As we wrap up the 1st quarter of 2021, we’re seeing a distinct changing of the guard. Where 2019 and 2020 were dominated by large-caps and growth stocks, 2021 has seen a resurrection for small-caps and value stocks. The COVID pandemic has also led investors to seek out some safer alternatives instead of reaching for growth at all costs.
After lagging for several years, value stocks are finally making a comeback. Value stocks, in general, tend to outperform during recovery periods, but the overweights in energy and financial stocks are particularly helpful. After the oil crash in April that happened in response to the COVID shutdowns, oil prices have fully recovered and are now pricing in surge in energy demand expected for later this year. Interest rates have also risen significantly, which has improved the prospects for banks to lend profitably.
Small-caps have also had a nice run of their own lately, also betting on an economic rebound and trillions of dollars of stimulus and loans designed to help smaller businesses survive the downturn. As long as the recovery narrative remains intact, the value/small-cap outperformance trend could continue, although weakness in the jobs market and an excessive dependence on central bank intervention has the potential for causing trouble.
Looking at ETF factor returns in 2021, we can clearly see these trends playing out.
Value has been the clear winner, returning nearly 20% in just the first quarter. Small-cap outperformance can be seen in the size factor ETF, which is up more than 9% year-to-date.
Another ancillary beneficiary of this pivot has been the quality factor. The sudden COVID bear market of 2020, which disproportionately impacted those companies with poor balance sheets and high debt loads, caused investors to seek out stocks backed by healthier cash flows and steadier profits. That’s led to comparatively above average returns in 2021, but quality has been a sneaky good performer over the past three years as well.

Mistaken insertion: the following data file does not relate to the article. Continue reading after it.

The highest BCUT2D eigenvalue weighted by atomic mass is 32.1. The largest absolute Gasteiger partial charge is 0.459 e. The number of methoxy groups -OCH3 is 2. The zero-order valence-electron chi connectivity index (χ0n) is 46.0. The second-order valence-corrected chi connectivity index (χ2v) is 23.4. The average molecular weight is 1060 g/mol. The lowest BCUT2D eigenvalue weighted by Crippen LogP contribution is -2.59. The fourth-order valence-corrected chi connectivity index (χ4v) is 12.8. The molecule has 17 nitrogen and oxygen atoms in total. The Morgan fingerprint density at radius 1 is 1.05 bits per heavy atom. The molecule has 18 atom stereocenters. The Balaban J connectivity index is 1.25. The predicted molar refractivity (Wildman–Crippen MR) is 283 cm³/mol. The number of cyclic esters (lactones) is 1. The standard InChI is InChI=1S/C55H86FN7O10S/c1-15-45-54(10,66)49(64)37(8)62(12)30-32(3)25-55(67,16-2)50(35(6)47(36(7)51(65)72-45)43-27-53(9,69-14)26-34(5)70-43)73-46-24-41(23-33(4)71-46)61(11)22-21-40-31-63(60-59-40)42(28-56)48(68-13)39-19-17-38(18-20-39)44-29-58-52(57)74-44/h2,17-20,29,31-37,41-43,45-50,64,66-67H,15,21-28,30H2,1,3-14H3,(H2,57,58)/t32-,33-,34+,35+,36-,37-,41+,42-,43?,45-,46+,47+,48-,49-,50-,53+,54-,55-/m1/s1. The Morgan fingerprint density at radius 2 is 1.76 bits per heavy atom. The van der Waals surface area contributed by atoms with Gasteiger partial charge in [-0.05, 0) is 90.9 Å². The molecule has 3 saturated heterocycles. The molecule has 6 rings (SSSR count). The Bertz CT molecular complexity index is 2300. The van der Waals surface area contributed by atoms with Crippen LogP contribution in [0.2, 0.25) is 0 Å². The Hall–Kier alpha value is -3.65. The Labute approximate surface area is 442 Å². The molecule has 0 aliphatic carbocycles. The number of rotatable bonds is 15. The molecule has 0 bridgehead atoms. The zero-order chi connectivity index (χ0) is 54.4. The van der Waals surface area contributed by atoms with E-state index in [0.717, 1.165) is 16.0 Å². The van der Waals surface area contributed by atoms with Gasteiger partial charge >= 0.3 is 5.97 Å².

The surprise on this list might be the momentum factor. For a while, it was the only factor that was beating the market thanks to its overweight in tech and growth stocks. That tilt, however, has worked against it in 2021. This ETF is still nearly 3/4 invested in the combination of tech, communication services and consumer discretionary sectors. With the market having favored cyclical and value stocks recently (and considering the fund’s infrequent rebalancing schedule), that overexposure has been an anchor and led to it easily being the worst performer.
Looking at ETF flows, investors haven’t fully given up on momentum stocks, but the market’s latest trends have shown up in where investors are putting their money.
Low volatility stocks have seen huge outflows as investors bet heavily on recovery plays. Value is the only factor that ETF investors have been betting heavily on this year. Quality has seen $3 billion in outflows in 2021. Even the size factor has seen outflows despite its strong returns recently.
Since investor activity tends to follow performance, I’d expect value to continue attracting dollars. I think small-caps could catch up, although other small-cap ETFs are also experiencing relatively tepid interest. If the latest run hasn’t sparked a great deal of interest, it may be a while before it draws more significant interest.
Momentum will be the one to watch. The ETF only rebalances twice annually in May and November. It will retain its tech/growth tilt for at least another month, so the performance will depend on whether cyclicals remain in favor. Once the rebalance date passes, it may look more heavily tilted towards cyclicals and value, but it could be an underperforming ride until then.